So I’ve decided to start this read-a-thon with Markus Zusak’s The Book Thief.
I’m 82 pages in and really like it so far.
Here’s my hour 1 meme
Where are you reading from today? My living room in Lakeshore,Ontario, Canada
3 facts about me 1. I’m a high school French teacher. 2. I’m 27 years old. 3. My Jack Russell terrier Charlie will be keeping me company today 🙂
How many books do you have in your TBR pile for the next 24 hours? about 6 but I’ll probably be switching it up pretty often.
Do you have any goals for the read-a-thon? To finish at least 2 books maybe 3.
Any advice for first time readers? Save the easier reads for later when you’re getting tired. Switch up reading spots. Take mini breaks every hour or so to see what other readers are up to and how they’re doing.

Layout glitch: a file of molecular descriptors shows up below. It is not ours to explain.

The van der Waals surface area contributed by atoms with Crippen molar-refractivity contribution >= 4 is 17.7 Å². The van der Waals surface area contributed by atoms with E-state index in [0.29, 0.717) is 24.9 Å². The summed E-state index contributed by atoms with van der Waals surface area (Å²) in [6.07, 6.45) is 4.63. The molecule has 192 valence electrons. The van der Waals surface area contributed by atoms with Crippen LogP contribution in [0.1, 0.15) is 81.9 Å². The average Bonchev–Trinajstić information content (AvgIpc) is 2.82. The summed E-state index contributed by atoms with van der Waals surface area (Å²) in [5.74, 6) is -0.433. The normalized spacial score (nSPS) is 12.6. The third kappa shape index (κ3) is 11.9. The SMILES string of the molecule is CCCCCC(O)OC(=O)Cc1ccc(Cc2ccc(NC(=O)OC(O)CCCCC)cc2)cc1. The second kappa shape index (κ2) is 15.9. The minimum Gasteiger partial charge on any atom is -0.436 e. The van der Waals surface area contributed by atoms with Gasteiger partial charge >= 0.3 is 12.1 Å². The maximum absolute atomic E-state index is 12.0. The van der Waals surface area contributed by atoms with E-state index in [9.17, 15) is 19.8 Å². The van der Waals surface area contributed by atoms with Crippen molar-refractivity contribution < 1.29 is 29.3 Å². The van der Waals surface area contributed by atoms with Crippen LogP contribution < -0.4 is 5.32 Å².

And now…back to The Book Thief


Books read: 1.75
Currently reading: Finishing Club Dead by Charlaine Harris
Pages read since last post: 103
Total pages read:766
Total reading time: 505 minutes

Have about 75 pages left of this book. I never thought that I’d be into novels about vampires (I tried reading Twilight, just couldn’t get through it!) but these ones have sucked me in (hahaha). Ok, I’m making bad jokes so I must be getting tired. I might need to take a reading break for a bit after I finish this book to read other readathon participants’ blogs to get me motivated. For the 2nd half of the readathon I’ve got my next Agatha Christie mystery. After that, I might choose some chicklit (not much thinking involved) to make it through the rest of the readathon. I’m already doing better I did in April not nearly as many distractions as last time. Anyway here I go into hour 13. Wish me luck